Examining the concepts of 'security' and 'sustainability', as they are employed in contemporary environmental discourses, the paper argues that, although the importance of the environment has been increasingly acknowledged since the 1970s, there has been a failure to incorporate other discourses surrounding 'nature'. The implications of the 'new genetics', prompted by research into recombinant DNA, suggest that future approaches to sustainability need to be more cognisant of changes in 'our' nature, as well as those of 'external' nature, the environment. This broadening of the compass of 'security' and 'sustainability' discourses would help provide greater insight into human security, from an environmental perspective.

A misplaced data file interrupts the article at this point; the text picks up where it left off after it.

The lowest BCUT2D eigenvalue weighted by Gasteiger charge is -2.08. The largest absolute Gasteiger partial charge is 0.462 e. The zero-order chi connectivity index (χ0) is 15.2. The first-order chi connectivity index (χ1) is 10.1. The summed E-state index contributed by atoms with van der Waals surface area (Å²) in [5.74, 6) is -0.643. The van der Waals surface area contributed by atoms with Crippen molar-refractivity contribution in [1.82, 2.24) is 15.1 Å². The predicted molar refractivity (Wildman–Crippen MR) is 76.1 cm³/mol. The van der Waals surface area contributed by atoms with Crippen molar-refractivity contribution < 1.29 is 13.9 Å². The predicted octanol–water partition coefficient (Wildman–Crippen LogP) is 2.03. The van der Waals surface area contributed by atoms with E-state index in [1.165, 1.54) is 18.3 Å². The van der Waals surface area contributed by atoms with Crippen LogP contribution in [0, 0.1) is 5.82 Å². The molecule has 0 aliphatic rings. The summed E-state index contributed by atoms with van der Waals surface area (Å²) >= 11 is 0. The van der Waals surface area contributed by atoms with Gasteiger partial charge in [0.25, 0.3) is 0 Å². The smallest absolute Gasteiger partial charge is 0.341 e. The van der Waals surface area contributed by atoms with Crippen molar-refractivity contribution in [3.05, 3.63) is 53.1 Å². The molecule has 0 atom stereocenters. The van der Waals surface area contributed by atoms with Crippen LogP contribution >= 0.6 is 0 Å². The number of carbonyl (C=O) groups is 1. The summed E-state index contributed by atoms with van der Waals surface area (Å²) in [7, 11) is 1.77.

Environmental Values is an international peer-reviewed journal that brings together contributions from philosophy, economics, politics, sociology, geography, anthropology, ecology and other disciplines, which relate to the present and future environment of human beings and other species. In doing so we aim to clarify the relationship between practical policy issues and more fundamental underlying principles or assumptions.
Environmental Values has an impact factor (2013) of 1.739.